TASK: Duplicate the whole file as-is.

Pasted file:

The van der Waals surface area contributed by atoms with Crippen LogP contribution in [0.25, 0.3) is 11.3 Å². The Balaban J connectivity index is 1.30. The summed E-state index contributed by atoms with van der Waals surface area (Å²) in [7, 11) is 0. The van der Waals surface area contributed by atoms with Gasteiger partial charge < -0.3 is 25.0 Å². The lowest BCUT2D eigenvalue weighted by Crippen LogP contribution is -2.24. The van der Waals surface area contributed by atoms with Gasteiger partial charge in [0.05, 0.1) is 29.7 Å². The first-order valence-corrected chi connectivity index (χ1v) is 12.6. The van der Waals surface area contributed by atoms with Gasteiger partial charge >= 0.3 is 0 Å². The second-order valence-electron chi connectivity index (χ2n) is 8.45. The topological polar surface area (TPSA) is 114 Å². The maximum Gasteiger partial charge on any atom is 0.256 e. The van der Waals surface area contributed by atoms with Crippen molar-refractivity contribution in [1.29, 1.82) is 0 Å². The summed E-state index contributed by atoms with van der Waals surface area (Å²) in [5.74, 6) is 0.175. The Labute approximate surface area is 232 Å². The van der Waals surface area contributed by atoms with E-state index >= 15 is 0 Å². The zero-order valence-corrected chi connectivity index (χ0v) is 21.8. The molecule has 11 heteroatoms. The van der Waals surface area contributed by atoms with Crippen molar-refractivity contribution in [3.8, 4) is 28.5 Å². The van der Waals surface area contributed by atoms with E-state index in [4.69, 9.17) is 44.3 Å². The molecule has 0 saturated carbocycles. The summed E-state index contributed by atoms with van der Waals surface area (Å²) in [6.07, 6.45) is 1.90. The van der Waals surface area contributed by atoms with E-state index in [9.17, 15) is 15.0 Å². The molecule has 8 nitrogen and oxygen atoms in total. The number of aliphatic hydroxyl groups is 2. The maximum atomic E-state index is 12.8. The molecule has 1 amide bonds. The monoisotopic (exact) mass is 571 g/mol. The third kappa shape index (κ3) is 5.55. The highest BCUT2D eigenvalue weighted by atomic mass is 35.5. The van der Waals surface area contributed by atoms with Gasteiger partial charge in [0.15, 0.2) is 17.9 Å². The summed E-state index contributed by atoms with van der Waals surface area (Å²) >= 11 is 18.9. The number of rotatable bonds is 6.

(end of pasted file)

The van der Waals surface area contributed by atoms with Crippen LogP contribution in [0.25, 0.3) is 11.3 Å². The Balaban J connectivity index is 1.30. The summed E-state index contributed by atoms with van der Waals surface area (Å²) in [7, 11) is 0. The van der Waals surface area contributed by atoms with Gasteiger partial charge < -0.3 is 25.0 Å². The lowest BCUT2D eigenvalue weighted by Crippen LogP contribution is -2.24. The van der Waals surface area contributed by atoms with Gasteiger partial charge in [0.05, 0.1) is 29.7 Å². The first-order valence-corrected chi connectivity index (χ1v) is 12.6. The van der Waals surface area contributed by atoms with Gasteiger partial charge >= 0.3 is 0 Å². The second-order valence-electron chi connectivity index (χ2n) is 8.45. The topological polar surface area (TPSA) is 114 Å². The maximum Gasteiger partial charge on any atom is 0.256 e. The van der Waals surface area contributed by atoms with Crippen molar-refractivity contribution in [1.29, 1.82) is 0 Å². The summed E-state index contributed by atoms with van der Waals surface area (Å²) in [5.74, 6) is 0.175. The Labute approximate surface area is 232 Å². The van der Waals surface area contributed by atoms with E-state index >= 15 is 0 Å². The zero-order valence-corrected chi connectivity index (χ0v) is 21.8. The molecule has 11 heteroatoms. The van der Waals surface area contributed by atoms with Crippen molar-refractivity contribution in [3.8, 4) is 28.5 Å². The van der Waals surface area contributed by atoms with E-state index in [4.69, 9.17) is 44.3 Å². The molecule has 0 saturated carbocycles. The summed E-state index contributed by atoms with van der Waals surface area (Å²) in [6.07, 6.45) is 1.90. The van der Waals surface area contributed by atoms with E-state index in [9.17, 15) is 15.0 Å². The molecule has 8 nitrogen and oxygen atoms in total. The number of aliphatic hydroxyl groups is 2. The maximum atomic E-state index is 12.8. The molecule has 1 amide bonds. The monoisotopic (exact) mass is 571 g/mol. The third kappa shape index (κ3) is 5.55. The highest BCUT2D eigenvalue weighted by atomic mass is 35.5. The van der Waals surface area contributed by atoms with Gasteiger partial charge in [0.15, 0.2) is 17.9 Å². The summed E-state index contributed by atoms with van der Waals surface area (Å²) >= 11 is 18.9. The number of rotatable bonds is 6.